ON the day that the (all-male) shortlist for the Arthur C Clarke Award is announced it seems fitting to profile a writer best known for her first book, I HAVE WAITED AND YOU HAVE COME. This book imagines a bleak near-future where rising flood waters have pretty much drowned Cheshire.
I am an admirer of those writers who don't stand still or repeat themselves and Martine heads back in time with her second book. Heading to mid-seventies Bristol for AFTER PHOENIX a book about how a family struggles to deal with loss and grief.
Martine McDonagh writes simply, sparingly, intelligently and unsentimentally about both big and small things and she also doesn't take herself too seriously. As you can see in the answers to my questions.
Can I have your autobiography in EXACTLY 50 words (not 51, not 49)?
Born at the northern end of the A23. Moved to Bristol area. State-educated. Grew up in a psychiatric hospital, thanks to father’s occupation. Thirty years in music industry. Single parent, one son. Mature Degree and Masters. Writer. Lecturer. First novel first published 2006. A few brushes with death. Still breathing.
Why should people read your I HAVE WAITED or AFTER PHOENIX?
My first novel, I Have Waited, and You Have Come, is dystopian anti-chicklit – a stalker story with an unreliable narrator set in a climate-changed future, so might suit people who like creepy female characters and being scared.
The new one, After Phoenix, might appeal to someone interested in how differently the members of one family react to the same tragic event. Especially if they grew up in the seventies, or are interested in how people communicated pre-upspeak.
What is your most pressing concern right this minute?
I’m really worried about poor Iain Duncan-Smith.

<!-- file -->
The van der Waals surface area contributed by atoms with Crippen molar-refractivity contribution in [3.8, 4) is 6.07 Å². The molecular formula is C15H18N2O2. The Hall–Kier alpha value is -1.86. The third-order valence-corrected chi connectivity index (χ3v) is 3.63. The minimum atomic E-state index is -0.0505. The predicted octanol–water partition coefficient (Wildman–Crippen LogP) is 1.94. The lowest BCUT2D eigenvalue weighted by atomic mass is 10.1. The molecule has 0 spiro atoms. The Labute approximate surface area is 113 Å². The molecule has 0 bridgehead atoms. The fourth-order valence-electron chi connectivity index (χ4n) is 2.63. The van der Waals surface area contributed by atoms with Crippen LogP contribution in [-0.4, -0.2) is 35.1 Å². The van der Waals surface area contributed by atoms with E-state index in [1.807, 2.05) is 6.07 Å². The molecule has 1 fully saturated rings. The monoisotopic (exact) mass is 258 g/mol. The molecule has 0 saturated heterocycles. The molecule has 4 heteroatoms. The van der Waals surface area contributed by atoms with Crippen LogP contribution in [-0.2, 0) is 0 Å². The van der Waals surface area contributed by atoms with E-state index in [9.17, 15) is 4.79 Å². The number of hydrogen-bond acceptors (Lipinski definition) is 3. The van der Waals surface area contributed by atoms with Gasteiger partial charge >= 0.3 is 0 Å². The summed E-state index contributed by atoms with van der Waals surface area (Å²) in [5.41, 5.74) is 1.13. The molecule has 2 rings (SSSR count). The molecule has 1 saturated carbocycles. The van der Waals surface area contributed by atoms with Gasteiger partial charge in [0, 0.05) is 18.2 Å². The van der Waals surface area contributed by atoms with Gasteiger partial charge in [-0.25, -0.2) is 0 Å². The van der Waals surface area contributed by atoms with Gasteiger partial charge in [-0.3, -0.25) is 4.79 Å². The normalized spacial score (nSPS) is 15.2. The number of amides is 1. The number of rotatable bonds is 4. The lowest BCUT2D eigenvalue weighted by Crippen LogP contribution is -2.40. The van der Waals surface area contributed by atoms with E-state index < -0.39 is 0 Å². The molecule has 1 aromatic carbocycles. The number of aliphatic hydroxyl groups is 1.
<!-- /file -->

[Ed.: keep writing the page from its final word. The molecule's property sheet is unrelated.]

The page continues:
How is being a woman who writes different from being a man who writes?
I’ve never been a man - although I do love football and hate shopping - so I’m not entirely sure, but having spent time with male writer friends I get the impression that they find it just as difficult. Although, men are very good at giving that impression to women because they know eventually some sucker will come along and do the things they say they can’t do for them. Doesn’t work with the actual writing though…but then there’s that word muse…hmmm.
Who - in life or writing - do you most admire?
This week it’s John Steinbeck. But also, you’ve got to love L Ron Hubbard.
Why do we need the Women's Prize for Literature?
Because despite the majority of readers of fiction being women (maybe this is changing with the increasing popularity of electronic reading gadgets) and the majority of publishing employees being female (based on no true statistic, just a general impression), male writers still seem to be taken more seriously than women writers. And if that’s not true, well then if we say we need it, it’s because we just do. Okay?
Would you eat a mucky fat sandwich?
No thanks. But after a long hike I do enjoy the vegetarian equivalent: cheese pie, chips and gravy.
What will the next book be about? (does it have a title yet?)
In Cannery Row, John Steinbeck says this about superstition: ‘It’s all right not to believe in luck and omens. Nobody believes in them. But it doesn’t do any good to take chances with them and no one takes chances.’
I’m not superstitious, so yes, it does have a title, and the central theme is narcissism.
If you could be anywhere right now, it would be....?
I’m pretty happy in Redondo Beach, California at the minute. It would be quite nice to have somewhere to live when I get back to the UK though.
Tell me something I don't know...
Men are great too.